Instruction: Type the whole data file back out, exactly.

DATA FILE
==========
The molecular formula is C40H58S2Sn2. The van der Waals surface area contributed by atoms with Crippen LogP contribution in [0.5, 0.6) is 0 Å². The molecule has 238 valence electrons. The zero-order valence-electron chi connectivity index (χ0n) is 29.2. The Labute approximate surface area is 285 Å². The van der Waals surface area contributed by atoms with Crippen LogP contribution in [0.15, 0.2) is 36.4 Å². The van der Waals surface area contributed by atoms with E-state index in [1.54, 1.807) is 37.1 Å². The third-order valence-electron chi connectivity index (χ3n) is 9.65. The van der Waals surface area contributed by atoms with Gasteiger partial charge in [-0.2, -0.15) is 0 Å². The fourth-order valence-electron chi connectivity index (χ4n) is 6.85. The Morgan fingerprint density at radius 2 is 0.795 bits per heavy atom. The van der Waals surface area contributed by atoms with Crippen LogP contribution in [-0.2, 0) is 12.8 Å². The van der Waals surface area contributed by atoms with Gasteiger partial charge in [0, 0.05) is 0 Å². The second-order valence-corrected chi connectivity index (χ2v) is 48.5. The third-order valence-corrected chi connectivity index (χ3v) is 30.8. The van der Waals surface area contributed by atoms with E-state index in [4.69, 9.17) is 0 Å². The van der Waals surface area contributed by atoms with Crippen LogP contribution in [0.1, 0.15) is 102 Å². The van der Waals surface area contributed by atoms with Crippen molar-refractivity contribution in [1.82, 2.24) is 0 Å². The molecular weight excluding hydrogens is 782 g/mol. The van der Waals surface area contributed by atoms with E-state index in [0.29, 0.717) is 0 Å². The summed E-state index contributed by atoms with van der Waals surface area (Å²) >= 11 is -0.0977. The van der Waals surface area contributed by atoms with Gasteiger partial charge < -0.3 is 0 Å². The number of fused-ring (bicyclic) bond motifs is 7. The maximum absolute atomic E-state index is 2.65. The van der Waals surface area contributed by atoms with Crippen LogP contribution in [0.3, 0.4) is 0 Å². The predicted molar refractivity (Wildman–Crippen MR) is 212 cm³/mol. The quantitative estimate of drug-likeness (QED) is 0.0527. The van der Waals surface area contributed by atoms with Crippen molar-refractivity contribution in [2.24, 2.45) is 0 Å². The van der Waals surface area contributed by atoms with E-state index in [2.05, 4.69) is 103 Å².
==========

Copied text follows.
The molecular formula is C40H58S2Sn2. The van der Waals surface area contributed by atoms with Crippen LogP contribution in [0.5, 0.6) is 0 Å². The molecule has 238 valence electrons. The zero-order valence-electron chi connectivity index (χ0n) is 29.2. The Labute approximate surface area is 285 Å². The van der Waals surface area contributed by atoms with Crippen LogP contribution in [0.15, 0.2) is 36.4 Å². The van der Waals surface area contributed by atoms with E-state index in [1.54, 1.807) is 37.1 Å². The third-order valence-electron chi connectivity index (χ3n) is 9.65. The van der Waals surface area contributed by atoms with Gasteiger partial charge in [-0.2, -0.15) is 0 Å². The fourth-order valence-electron chi connectivity index (χ4n) is 6.85. The Morgan fingerprint density at radius 2 is 0.795 bits per heavy atom. The van der Waals surface area contributed by atoms with Crippen LogP contribution in [-0.2, 0) is 12.8 Å². The van der Waals surface area contributed by atoms with Gasteiger partial charge in [0, 0.05) is 0 Å². The second-order valence-corrected chi connectivity index (χ2v) is 48.5. The third-order valence-corrected chi connectivity index (χ3v) is 30.8. The van der Waals surface area contributed by atoms with E-state index in [4.69, 9.17) is 0 Å². The van der Waals surface area contributed by atoms with Crippen LogP contribution in [0.1, 0.15) is 102 Å². The van der Waals surface area contributed by atoms with Crippen molar-refractivity contribution in [1.82, 2.24) is 0 Å². The molecular weight excluding hydrogens is 782 g/mol. The van der Waals surface area contributed by atoms with E-state index in [0.29, 0.717) is 0 Å². The summed E-state index contributed by atoms with van der Waals surface area (Å²) >= 11 is -0.0977. The van der Waals surface area contributed by atoms with Gasteiger partial charge < -0.3 is 0 Å². The number of fused-ring (bicyclic) bond motifs is 7. The maximum absolute atomic E-state index is 2.65. The van der Waals surface area contributed by atoms with Crippen LogP contribution in [0.3, 0.4) is 0 Å². The predicted molar refractivity (Wildman–Crippen MR) is 212 cm³/mol. The quantitative estimate of drug-likeness (QED) is 0.0527. The van der Waals surface area contributed by atoms with Crippen molar-refractivity contribution in [2.24, 2.45) is 0 Å². The van der Waals surface area contributed by atoms with E-state index in [2.05, 4.69) is 103 Å².